The Brick-idol Game

I was intrigued when my mother told me about a game they used to play as children. In my sincere opinion, the games of olden days were more sensible and sattvik than any modern multiverse games. They encouraged unity, promoted spirituality and were notably level headed.

My mother was the elder’s favorite in her childhood gang. Eventually she directs all the younger kids in her area while playing. My mother,Dr. P. Maheswari, spent most of her childhood in R.S.Puram, Coimbatore as my grandfather Palanisamy Sellappan worked in the R.S.Puram division of the United India Insurance company. She had a lot of friends she used to play with in the neighborhood. One of such games she played is the Brick Idol game.

The Brick-idol game is a game where the children of the neighborhood gather around and pick the finest brick they could find. That one brick is considered to be the substitute of the idol in the temple they plan to build. The game is an influence from the temple building culture that prevailed in the time. It was around the 1980s where Coimbatore was at its period of development. Multiple small temples were built around the district, most of them being the Pillayar(Lord Ganesha) temples. Every locality would consist of a Pillayar temple for the localers to worship.

Building a temple would require a lot of money and a group of people in every area would collect money from the localers to build the same. They would mostly wear saffron sarees and dhotis and would carry a pot covered with yellow or saffron cloth to collect the money. Rich and famous people of the area would come forward to make sure of their contribution. This activity around the neighborhood had developed interest in the children to build a temple for themselves too.

Imitation is a feature that every child innately possesses. Children of the locality would also dress up like the temple people and choose a brick for the idol. They would collect money from the elders of the family. The elders of the family would be happier to contribute to this activity. The mothers of the family would also give sweets and snacks to offer to the deity. The children would not know how much they had collected. Once the collection is over, the next part of the game would be to collect flowers.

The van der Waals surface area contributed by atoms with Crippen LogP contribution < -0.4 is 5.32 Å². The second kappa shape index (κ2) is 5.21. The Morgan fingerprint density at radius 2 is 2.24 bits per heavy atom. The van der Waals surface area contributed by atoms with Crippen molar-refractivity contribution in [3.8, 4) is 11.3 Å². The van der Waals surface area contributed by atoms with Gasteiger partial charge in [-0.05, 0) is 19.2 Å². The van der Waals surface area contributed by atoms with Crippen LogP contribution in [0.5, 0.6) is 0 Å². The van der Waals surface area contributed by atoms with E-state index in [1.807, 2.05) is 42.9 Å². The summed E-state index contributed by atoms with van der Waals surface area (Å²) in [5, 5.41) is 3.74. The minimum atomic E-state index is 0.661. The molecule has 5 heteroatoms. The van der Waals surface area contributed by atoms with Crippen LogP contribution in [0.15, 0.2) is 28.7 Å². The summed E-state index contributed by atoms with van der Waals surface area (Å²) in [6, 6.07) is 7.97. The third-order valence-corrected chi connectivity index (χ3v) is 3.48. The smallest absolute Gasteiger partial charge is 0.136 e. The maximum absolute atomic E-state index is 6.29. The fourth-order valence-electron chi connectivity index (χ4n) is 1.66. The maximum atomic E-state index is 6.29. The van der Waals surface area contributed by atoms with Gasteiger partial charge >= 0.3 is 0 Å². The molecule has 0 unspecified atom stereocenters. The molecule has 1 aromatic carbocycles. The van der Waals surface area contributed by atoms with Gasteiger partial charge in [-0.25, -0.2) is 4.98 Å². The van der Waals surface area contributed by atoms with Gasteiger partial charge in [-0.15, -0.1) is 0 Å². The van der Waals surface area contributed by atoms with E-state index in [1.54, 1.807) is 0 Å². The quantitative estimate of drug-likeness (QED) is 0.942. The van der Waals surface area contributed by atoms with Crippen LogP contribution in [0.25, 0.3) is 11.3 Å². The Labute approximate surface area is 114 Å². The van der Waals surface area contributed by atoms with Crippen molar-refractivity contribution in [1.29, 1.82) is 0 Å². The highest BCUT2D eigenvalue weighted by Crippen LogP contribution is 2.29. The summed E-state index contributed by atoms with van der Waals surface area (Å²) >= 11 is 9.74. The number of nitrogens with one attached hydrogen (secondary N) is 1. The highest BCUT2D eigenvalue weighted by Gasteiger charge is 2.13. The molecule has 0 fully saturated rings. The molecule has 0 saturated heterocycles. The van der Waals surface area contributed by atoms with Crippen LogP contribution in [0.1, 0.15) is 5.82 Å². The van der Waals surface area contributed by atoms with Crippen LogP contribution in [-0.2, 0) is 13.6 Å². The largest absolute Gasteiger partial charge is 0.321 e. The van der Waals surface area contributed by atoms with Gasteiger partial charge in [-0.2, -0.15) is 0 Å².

The children would pluck flowers from the street side plants and home gardens. “It was typical for houses to have a plant or two those days”, said my mother adding, “Nowadays the desire for huge houses have reduced the plants all along.” The flowers collected would be tied into a garland. “The flowers in the garland will not be uniformly arranged. But I’m certain that the god must have happily accepted the incomplete garlands we as children had offered”, quoted my mother.

The brick would be placed in a common place, mostly a playground or under any huge tree with shade in the area. The children would bring water in gatams(pot) from their houses and do the abhishekam to the idol. My mother precisely remembered how the female children had tiny pots, suitable for them to carry. They would also have leaves from the Badam tree, the children's alternative for the Banana leaf. They would place all the sweets on the leaf and light a deepam(lamp) and do the worship.

At times when there were holidays, they would also take the idol on an Oorvalam(procession). The sweets would be shared among the children and would also be given to the elders of the families as Prasadham. The practice was not only playful but also devotional and was carried with determination. “We were very interested to come home from school every evening to have a check on their tiny temple. We would also do pooja whenever we were able to”, she said, reminiscing the olden days.

My mother Dr. P. Maheswari concluded by saying, “The games of the modern world are involved with violence and warfare. It also takes children further away from society. Being a psychology counselor I witness violent children everyday. They are mostly away from society. Something should be done about this, and parents are the only people who can make a change. Parents are the first counselors for the child. They should encourage children to participate in sattvik and non-violent games.”

Let us promote traditional games that promote neighborhood, unity, spirituality and fun all together.

Vigneshvaran is the special correspondent of the company. He is a graduate of English Literature who shows great interest in analyzing various practices followed in Sanatana dharma. He is a practical person with a curiosity to learn everything by experiencing. He writes poems both in English and Tamil. Vignesh also is an excellent orator.